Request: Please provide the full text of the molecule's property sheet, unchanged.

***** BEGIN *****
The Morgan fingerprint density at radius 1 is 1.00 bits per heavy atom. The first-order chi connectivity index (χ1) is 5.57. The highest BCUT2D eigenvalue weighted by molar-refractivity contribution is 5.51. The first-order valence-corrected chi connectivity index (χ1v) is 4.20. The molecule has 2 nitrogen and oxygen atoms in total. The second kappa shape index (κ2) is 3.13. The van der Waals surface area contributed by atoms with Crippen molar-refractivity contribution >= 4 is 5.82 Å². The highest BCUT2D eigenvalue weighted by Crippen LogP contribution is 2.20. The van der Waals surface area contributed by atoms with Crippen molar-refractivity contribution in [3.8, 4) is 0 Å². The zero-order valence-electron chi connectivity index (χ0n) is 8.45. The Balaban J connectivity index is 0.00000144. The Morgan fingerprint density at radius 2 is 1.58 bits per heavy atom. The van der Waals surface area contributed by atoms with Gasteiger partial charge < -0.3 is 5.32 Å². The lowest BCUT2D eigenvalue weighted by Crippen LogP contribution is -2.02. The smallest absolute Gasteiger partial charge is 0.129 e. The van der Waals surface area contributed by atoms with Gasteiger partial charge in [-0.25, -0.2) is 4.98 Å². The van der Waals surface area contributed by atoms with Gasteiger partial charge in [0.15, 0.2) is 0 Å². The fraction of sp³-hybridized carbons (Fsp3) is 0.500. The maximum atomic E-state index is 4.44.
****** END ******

The Morgan fingerprint density at radius 1 is 1.00 bits per heavy atom. The first-order chi connectivity index (χ1) is 5.57. The highest BCUT2D eigenvalue weighted by molar-refractivity contribution is 5.51. The first-order valence-corrected chi connectivity index (χ1v) is 4.20. The molecule has 2 nitrogen and oxygen atoms in total. The second kappa shape index (κ2) is 3.13. The van der Waals surface area contributed by atoms with Crippen molar-refractivity contribution >= 4 is 5.82 Å². The highest BCUT2D eigenvalue weighted by Crippen LogP contribution is 2.20. The van der Waals surface area contributed by atoms with Crippen molar-refractivity contribution in [3.8, 4) is 0 Å². The zero-order valence-electron chi connectivity index (χ0n) is 8.45. The Balaban J connectivity index is 0.00000144. The Morgan fingerprint density at radius 2 is 1.58 bits per heavy atom. The van der Waals surface area contributed by atoms with Gasteiger partial charge < -0.3 is 5.32 Å². The lowest BCUT2D eigenvalue weighted by Crippen LogP contribution is -2.02. The smallest absolute Gasteiger partial charge is 0.129 e. The van der Waals surface area contributed by atoms with Gasteiger partial charge in [-0.25, -0.2) is 4.98 Å². The van der Waals surface area contributed by atoms with Gasteiger partial charge in [0.15, 0.2) is 0 Å². The fraction of sp³-hybridized carbons (Fsp3) is 0.500. The maximum atomic E-state index is 4.44.